I heard about a cool website that can identify the species of bird from a photo. It’s an impressive feat of computer vision research, but it’s not an entirely automated process.
Once users have taken a photo, they draw a box around the bird, click its bill, eye and tail and tell [the website] where and when the photo was taken.
This idea of automating tasks just enough to augment human capabilities has been on my mind since I met Joe Carrafa, the Engineering Manager of Applied Research at Warby Parker. A lot of applied research in our field is interested in AI/machine learning and automation.
We discussed the fascinating idea of semi-autonomous programs. Like almost artificial intelligence. A little bit of human input and the computer fills in the rest. There are some things that humans are really good at but are intractable for computers. Humans can fill in the gap in the computers’ capabilities, and then computers can automate the parts that are difficult for humans.
A lot has already been said on the topic of automation, like this awesome video, but I want to talk about automation from an artistic perspective.
Researchers have built algorithms that transform photos into Van Gogh paintings. Google has created an AI that composes music. There are open source projects that generate Monet paintings from MS-Paint. How cool is that!
People worry about what you could call an “art of the gaps.” This is the scenario where human creativity is relegated to the shrinking gaps between what hasn’t yet been automated by technology.
I share this worry, I think most technologists should, but like most technologists I can’t help but be excited, too. Because new technology doesn’t just automate things; new technology creates new ways to be creative. Let me explain.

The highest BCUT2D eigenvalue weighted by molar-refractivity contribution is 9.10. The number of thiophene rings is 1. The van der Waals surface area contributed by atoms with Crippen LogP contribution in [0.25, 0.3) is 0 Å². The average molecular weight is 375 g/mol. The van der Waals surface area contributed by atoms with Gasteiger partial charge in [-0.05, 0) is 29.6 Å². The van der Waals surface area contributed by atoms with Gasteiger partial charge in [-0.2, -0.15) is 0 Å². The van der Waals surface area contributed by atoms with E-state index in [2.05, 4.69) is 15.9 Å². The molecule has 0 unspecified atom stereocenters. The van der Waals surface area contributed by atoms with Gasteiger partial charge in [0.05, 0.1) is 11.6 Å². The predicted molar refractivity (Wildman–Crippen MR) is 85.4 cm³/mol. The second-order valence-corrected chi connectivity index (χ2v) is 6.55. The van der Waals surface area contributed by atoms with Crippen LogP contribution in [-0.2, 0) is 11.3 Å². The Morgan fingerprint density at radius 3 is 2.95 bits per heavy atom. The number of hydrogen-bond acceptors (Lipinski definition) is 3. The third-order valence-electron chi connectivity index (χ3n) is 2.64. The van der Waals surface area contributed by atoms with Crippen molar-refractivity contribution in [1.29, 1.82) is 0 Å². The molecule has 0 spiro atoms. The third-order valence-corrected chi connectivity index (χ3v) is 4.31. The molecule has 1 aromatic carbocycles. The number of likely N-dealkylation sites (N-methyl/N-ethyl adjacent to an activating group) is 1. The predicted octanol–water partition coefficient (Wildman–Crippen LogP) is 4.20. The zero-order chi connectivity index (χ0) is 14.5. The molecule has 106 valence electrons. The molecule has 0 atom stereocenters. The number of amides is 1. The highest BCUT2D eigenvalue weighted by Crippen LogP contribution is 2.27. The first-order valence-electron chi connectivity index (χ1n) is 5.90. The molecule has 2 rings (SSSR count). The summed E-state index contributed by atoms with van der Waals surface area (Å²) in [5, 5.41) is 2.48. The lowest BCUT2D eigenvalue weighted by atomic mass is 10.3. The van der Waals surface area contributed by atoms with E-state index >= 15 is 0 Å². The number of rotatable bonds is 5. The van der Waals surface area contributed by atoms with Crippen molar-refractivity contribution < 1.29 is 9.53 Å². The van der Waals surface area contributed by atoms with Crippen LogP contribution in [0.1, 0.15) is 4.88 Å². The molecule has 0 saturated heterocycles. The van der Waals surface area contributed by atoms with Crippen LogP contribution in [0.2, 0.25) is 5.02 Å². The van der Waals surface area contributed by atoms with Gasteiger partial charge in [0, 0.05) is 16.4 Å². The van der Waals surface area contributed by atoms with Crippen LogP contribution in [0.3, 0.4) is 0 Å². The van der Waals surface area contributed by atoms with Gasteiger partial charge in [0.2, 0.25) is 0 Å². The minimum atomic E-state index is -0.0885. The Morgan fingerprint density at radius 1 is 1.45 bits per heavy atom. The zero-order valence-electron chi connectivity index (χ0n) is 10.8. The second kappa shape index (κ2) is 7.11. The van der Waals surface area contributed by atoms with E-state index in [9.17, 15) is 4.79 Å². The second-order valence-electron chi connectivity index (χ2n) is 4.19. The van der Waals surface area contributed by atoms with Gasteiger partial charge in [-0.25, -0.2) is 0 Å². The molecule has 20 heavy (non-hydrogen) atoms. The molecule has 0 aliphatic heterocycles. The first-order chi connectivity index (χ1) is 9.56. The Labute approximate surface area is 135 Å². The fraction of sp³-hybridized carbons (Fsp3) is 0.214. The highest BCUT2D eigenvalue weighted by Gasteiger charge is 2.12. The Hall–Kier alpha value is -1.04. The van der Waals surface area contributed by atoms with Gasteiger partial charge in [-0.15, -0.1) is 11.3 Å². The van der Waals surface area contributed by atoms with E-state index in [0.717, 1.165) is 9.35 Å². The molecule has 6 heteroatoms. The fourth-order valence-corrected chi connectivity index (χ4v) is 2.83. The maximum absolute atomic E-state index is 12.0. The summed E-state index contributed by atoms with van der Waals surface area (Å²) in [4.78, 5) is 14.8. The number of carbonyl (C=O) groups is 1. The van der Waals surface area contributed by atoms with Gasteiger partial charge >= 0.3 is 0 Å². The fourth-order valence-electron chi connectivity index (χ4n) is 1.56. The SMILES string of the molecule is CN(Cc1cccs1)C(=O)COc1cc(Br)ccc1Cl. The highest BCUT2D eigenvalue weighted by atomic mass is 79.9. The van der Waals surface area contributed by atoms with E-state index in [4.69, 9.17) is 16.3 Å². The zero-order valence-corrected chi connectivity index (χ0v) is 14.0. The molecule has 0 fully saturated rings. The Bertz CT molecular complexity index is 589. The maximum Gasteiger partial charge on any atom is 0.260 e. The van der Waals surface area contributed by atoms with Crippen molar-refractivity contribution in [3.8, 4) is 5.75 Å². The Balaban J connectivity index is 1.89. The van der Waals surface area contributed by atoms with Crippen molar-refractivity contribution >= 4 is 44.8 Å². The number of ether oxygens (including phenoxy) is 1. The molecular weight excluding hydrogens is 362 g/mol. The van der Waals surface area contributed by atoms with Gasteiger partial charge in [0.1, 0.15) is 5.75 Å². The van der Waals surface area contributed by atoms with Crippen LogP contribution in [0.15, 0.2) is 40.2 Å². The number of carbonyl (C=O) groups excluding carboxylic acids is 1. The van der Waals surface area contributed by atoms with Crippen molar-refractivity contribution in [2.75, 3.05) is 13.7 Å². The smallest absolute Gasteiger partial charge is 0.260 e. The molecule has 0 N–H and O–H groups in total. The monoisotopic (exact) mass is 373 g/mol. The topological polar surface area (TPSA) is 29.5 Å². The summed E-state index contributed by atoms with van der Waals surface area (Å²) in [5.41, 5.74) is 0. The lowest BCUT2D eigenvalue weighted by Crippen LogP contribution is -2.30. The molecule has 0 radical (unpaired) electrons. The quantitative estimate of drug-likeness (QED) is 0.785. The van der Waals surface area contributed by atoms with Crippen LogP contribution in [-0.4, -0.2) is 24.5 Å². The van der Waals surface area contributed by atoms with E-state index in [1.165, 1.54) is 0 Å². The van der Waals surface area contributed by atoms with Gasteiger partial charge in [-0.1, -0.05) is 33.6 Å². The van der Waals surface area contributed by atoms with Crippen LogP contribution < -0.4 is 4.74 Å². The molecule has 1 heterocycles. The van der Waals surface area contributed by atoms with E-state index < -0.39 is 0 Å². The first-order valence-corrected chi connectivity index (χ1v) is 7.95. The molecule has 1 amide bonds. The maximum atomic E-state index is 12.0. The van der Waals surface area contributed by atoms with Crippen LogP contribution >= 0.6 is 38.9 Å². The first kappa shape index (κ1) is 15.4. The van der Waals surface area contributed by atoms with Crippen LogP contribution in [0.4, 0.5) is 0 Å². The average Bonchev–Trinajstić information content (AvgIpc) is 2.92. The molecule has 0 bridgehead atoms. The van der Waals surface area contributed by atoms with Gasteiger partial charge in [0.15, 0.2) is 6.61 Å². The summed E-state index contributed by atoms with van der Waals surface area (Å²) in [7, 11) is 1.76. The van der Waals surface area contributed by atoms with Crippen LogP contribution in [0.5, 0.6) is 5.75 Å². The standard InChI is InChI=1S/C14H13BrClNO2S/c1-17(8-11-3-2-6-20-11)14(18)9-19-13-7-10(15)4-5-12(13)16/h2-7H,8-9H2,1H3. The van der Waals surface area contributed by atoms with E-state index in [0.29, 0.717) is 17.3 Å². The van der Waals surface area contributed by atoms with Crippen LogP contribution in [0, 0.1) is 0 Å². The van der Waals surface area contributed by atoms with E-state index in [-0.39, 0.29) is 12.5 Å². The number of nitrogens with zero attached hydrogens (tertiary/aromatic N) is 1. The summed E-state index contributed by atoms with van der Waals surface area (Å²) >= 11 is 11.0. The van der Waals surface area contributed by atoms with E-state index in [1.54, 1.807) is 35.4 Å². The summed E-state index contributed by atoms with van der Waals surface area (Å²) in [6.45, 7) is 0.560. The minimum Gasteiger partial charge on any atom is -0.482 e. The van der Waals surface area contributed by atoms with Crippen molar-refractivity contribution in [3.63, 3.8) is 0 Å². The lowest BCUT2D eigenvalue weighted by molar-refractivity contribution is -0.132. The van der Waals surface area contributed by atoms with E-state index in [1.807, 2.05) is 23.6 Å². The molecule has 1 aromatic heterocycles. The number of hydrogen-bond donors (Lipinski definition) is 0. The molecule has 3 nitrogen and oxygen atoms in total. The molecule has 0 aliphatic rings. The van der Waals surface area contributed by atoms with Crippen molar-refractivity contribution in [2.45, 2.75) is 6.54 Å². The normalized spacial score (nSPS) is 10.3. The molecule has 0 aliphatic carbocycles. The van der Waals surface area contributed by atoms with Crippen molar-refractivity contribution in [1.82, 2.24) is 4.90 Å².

Take photography for example. Right now, photography is one of the most widely practiced forms of art in history because of the ubiquity of camera phones. Some are concerned that the ease of taking pictures has come at the cost of creative freedom. They’re right, image processing algorithms have replaced darkrooms and have removed a lot of creative control from photography.
But it’s not all bad! Photography has exploded as an art form. And there are now new types of photography, too. We now have Instagram stars and artists parodying Instagram stars and cool discussions about “what is art?” and all kinds of new stuff!
I think it’s awesome that smartphones helped to proliferate photography as a casual form of art. I still enjoy a darkroom, but there are clear benefits to what smartphones have done for photography. It’s not just that photography is easier, it’s different now.
Automation is going to keep supplementing human activity, including forms of labour and forms of art. In art’s case, I think the benefits far, far outweigh the costs.